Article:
So, can Lowell be appreciated, as Vendler and Bidart propose, on primarily formal grounds when his poems rely so formidably on acquaintance with the staggering range of his worldly and personal references—from Aeneas to Jonathan Edwards to Lowell's beloved cousin Harriett Winslow? And will the poems survive the passing of the culture that spawned them?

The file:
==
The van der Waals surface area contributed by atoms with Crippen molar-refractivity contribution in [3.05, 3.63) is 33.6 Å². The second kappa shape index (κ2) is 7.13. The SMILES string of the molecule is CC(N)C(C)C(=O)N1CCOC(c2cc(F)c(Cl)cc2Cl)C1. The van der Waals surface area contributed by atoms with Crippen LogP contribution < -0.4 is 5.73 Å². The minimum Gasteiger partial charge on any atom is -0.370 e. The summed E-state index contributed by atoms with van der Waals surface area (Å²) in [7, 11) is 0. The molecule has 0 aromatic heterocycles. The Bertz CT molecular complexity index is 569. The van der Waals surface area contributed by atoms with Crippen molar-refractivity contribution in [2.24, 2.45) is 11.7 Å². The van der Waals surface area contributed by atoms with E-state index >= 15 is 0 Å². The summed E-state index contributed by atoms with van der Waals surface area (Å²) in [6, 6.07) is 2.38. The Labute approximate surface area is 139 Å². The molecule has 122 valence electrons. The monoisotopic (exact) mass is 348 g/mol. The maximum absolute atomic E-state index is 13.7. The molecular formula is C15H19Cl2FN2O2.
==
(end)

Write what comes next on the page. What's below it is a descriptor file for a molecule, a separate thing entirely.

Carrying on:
This volume is imposing, and, like any such collection, it poses a challenge to the most determined reader. Even the greatest poets, nowadays, survive mainly through the study of a small number of essential, widely anthologized texts. In Lowell's case, these probably include "The Quaker Graveyard in Nantucket," "Skunk Hour," "For the Union Dead," "Waking Early Sunday Morning," "The Dolphin," and "Epilog," a selection that gives some sense of his stylistic range. The Collected may expand that canon somewhat, inviting renewed appreciation for previously underrated work, like the elegant Marvell-esque epistles from Near the Ocean or the dramatic monologues, some of the best in the language since Browning, that make up most of The Mills of the Kavanaughs. More likely, though, the handsomely printed book will reward browsing, and only scholars will read it through.